Cataloguing the World Netball Archive


Hello, my name is Tobias Leech, and I’m a  final year history student at the University of Huddersfield who has been undertaking a work placement as a cataloguing assistant for Heritage Quay.

I helped to catalogue the World Netball Archive, including everything from photographs at championship matches to trophies and sports magazines. Working with them all has been brilliant, but I especially loved cataloguing the donated photographs as they all served as their own little puzzle. It was so fun to piece together the story of the picture through nametags, articles of clothing, decorations dotted around the room or familiar faces and locations. It let me use an entirely separate set of skills I had not been able to use on my history course and made my hours spent at the archives the highlight of my week. The World Netball archive is now available for viewing here.

My time at Heritage Quay has not only been exciting and fun but also inspiring as I processed and researched the items I was cataloguing; they all began combining and correlating into a story. Across decades, people have given their lives to Netball, from playing, to refereeing, to creating and running organisations dedicated to it. Photographs of players and coaches smiling are a celebration of multiple lifetimes of hard work and perseverance. A snapshot of a player aiming to

shoot became a display of the discipline and effort these athletes went through as discussed in their interviews in newspapers, magazines and reports alike. Going through this archive gave me a new perspective on the sport I was certainly aware of but not particularly familiar with. It taught me the history of an international force built on the foundations of equality, fair play and humanitarianism.

Even better, working at Heritage Quay has given me a new appreciation of the heritage sector and a whole new understanding of how history works. I would read through an article from the 1990s, and then later see the same events discussed with hindsight

in the mid-2000s. History, and more broadly, time is always moving, and through cataloguing these items I was seeing first hand revisions and versions of history being made. When I handled official documents from World Netball, I was getting to see through their eyes what the last 30 years of progress has meant. It has been said history is written by the victors, but working at Heritage Quay has shown me it is more true that instead history is written first come first served, and that often people, organisations or other third parties will already have their thumbs on the scale. My time with the archive team has involved practical experiences as well, from handling items, cataloguing them, and wrapping and protecting larger items for storage.

Working at Heritage Quay has been fantastic, and I would recommend visiting the archive and viewing the collections (which can be found here). My time as a work placement has given me a new appreciation for archival work and for Netball as a sport and international phenomenon.

Tobias Leech, BA History Student




If you happened to be walking past the library seminar room last Monday and wondered if you were witnessing preparations to combat the Viking apocalypse Ragnarok, predicted to take place this Saturday, never fear, it was just the latest batch of Archive volunteers getting to grips with some archives in need of some basic preservation!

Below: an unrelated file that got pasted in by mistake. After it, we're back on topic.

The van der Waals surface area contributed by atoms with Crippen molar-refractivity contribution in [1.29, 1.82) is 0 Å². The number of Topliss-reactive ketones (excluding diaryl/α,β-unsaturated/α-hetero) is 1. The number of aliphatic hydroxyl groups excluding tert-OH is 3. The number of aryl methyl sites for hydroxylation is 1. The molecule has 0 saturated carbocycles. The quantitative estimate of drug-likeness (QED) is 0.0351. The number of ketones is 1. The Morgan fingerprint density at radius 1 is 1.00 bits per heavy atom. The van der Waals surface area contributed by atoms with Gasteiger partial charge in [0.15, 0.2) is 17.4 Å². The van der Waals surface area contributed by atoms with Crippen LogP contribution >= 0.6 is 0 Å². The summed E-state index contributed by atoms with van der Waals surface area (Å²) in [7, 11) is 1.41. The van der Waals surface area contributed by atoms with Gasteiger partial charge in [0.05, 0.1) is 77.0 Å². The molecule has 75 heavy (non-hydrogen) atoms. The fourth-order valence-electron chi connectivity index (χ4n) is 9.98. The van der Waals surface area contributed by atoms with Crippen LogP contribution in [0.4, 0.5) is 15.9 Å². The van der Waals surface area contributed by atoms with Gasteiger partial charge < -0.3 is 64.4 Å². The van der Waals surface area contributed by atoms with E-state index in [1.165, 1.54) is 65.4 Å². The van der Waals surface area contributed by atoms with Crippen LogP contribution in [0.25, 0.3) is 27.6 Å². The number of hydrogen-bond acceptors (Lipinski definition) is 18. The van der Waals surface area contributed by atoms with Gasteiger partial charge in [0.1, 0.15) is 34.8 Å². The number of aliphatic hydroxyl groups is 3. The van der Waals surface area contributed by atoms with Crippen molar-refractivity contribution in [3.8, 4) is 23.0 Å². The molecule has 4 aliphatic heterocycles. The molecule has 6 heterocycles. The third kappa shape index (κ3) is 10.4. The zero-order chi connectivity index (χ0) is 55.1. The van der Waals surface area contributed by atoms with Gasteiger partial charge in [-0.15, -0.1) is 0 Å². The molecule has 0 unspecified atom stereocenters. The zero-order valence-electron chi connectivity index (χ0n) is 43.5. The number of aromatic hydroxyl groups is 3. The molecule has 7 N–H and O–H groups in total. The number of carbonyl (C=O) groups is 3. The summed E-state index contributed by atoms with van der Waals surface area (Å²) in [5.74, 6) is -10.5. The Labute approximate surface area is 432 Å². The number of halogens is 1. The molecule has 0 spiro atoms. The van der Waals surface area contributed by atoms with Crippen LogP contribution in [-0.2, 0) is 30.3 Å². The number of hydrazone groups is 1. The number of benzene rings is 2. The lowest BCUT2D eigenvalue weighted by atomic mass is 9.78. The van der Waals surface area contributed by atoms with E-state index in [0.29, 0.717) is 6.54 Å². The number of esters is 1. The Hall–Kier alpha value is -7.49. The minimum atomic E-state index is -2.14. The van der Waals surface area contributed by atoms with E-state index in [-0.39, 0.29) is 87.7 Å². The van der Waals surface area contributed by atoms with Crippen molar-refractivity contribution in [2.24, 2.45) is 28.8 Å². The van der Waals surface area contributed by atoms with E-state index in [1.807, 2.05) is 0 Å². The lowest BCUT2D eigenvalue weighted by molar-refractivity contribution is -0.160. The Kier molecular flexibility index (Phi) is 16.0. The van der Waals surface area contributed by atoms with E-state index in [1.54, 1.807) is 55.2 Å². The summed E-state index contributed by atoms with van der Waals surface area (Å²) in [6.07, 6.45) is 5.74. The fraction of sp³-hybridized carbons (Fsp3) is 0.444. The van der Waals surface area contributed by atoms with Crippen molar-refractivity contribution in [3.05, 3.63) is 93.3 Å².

Whilst we keep archive collections in special repositories where temperature and humidity are controlled, we often inherit collections that have been ‘in storage’ with their creators.  Think about where your office or family keep their papers.  Attics, cellars, offsite storage.  In archives we’ve seen it all, and it usually comes complete with damp, pest damage and copious amounts of dust!! Little Britain might encourage it as an appetiser, but dust is certainly no good for your health.  Many of the old Huddersfield Technical College student registers have spent decades in storage before coming to the archive, and the folders were covered with a thick layer of the stuff.


Our current batch of volunteers come from the History, Politics and the English department and some are volunteering as part of their course, others to see if a career in Archives might be for them. They will be helping us with a variety of tasks in the run up to the move to the new archives centre, and we’re very grateful for their help. Many archives nowadays rely on the support of enthusiastic volunteers, and we are no exception, although in return we hope to provide interesting and varied work and to involve people in the range of activities going on in a modern archives centre. All of our current volunteers were attending a Volunteer Induction Day, where we talked about how their work fitted in to our strategy map, introduced the Volunteer handbook and passed on some basic preservation skills using conservation equipment. Total folders cleaned by the end of Monday = 70! A fantastic achievement that makes a real contribution to the work the staff undertake in the archive every day.

We’ve worked hard to make sure that our volunteer opportunities fit in with ARA’s (Archives and Records Association – the professional body for archivists) policy on volunteering, and if you’re interested in finding out more about a career in Archives, the guidance on this page should be your first stop!